ZEMURRAY, SAMUEL (1878–1961), U.S. business executive. Zemurray, who was born in Kishinev, Russia, went to the U.S. at the age of 14. After working at several jobs, he became a banana peddler in Alabama at the age of 20 and quickly rose to wealth. He became co-owner of two tramp steamers, bought 5,000 acres of Honduras land, and formed the Cuyamel Fruit Company. In 1930 Zemurray sold Cuyamel to the competing United Fruit Company for 300,000 shares of the latter's stock, making him its largest stockholder. He retired from business in Louisiana, where he became a vigorous opponent of Huey Long. By 1932 the drastically depreciated value of United Fruit stock caused him to bid for company control. He subsequently became chief of operations, reorganized the company, and was elected president in 1938. In 1951 Zemurray, by then known as the "Banana King," retired to become executive committee chairman. During the early New Deal period, Zemurray was active in the formulation of Agricultural Adjustment Act (aaa) industry codes. He served as an adviser to the Board of Economic Welfare during World War ii. During his career, Zemurray was probably the most enlightened of the big U.S. businessmen operating in Latin America. He endowed clinics, housing projects, recreation facilities, and schools for the workers on his Central American plantations at a time when such a course of action was considered visionary, if not lunatic. Zemurray, who was a friend of Chaim Weizmann, was a director of the Palestine Economic Corporation, a generous contributor to Zionist causes, and a supporter of the Weizmann Institute of Science.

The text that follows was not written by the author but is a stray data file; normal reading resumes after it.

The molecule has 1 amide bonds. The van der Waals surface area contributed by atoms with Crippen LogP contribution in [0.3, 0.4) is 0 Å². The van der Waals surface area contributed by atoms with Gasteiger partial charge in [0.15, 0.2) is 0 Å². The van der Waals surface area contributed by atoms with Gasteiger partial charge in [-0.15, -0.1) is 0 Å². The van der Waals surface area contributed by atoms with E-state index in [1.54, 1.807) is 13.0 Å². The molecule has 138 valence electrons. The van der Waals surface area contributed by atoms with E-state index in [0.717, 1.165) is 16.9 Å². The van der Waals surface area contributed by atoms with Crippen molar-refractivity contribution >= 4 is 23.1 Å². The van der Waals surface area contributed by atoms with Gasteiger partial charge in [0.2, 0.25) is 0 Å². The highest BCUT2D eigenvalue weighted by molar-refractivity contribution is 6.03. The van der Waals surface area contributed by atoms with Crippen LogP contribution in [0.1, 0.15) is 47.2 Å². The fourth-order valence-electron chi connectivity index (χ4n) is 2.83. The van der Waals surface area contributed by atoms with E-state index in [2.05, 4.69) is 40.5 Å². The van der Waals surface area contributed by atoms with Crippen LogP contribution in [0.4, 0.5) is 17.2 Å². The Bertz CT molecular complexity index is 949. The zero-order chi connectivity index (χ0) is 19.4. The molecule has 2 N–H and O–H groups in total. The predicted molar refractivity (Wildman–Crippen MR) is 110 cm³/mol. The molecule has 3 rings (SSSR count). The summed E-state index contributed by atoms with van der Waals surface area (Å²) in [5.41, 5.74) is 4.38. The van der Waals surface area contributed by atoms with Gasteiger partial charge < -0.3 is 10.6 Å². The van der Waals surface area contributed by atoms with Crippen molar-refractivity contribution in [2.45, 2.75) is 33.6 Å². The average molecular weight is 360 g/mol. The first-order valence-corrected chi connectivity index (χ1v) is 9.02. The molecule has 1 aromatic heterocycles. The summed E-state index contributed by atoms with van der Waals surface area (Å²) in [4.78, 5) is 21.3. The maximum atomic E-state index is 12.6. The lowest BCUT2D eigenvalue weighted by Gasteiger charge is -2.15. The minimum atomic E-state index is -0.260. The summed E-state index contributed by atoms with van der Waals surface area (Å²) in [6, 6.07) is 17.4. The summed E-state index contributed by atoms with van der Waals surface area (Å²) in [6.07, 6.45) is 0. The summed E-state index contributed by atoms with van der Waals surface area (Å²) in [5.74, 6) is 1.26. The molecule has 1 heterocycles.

Ch. Weizmann, Trial and Error (1949), 312–3.
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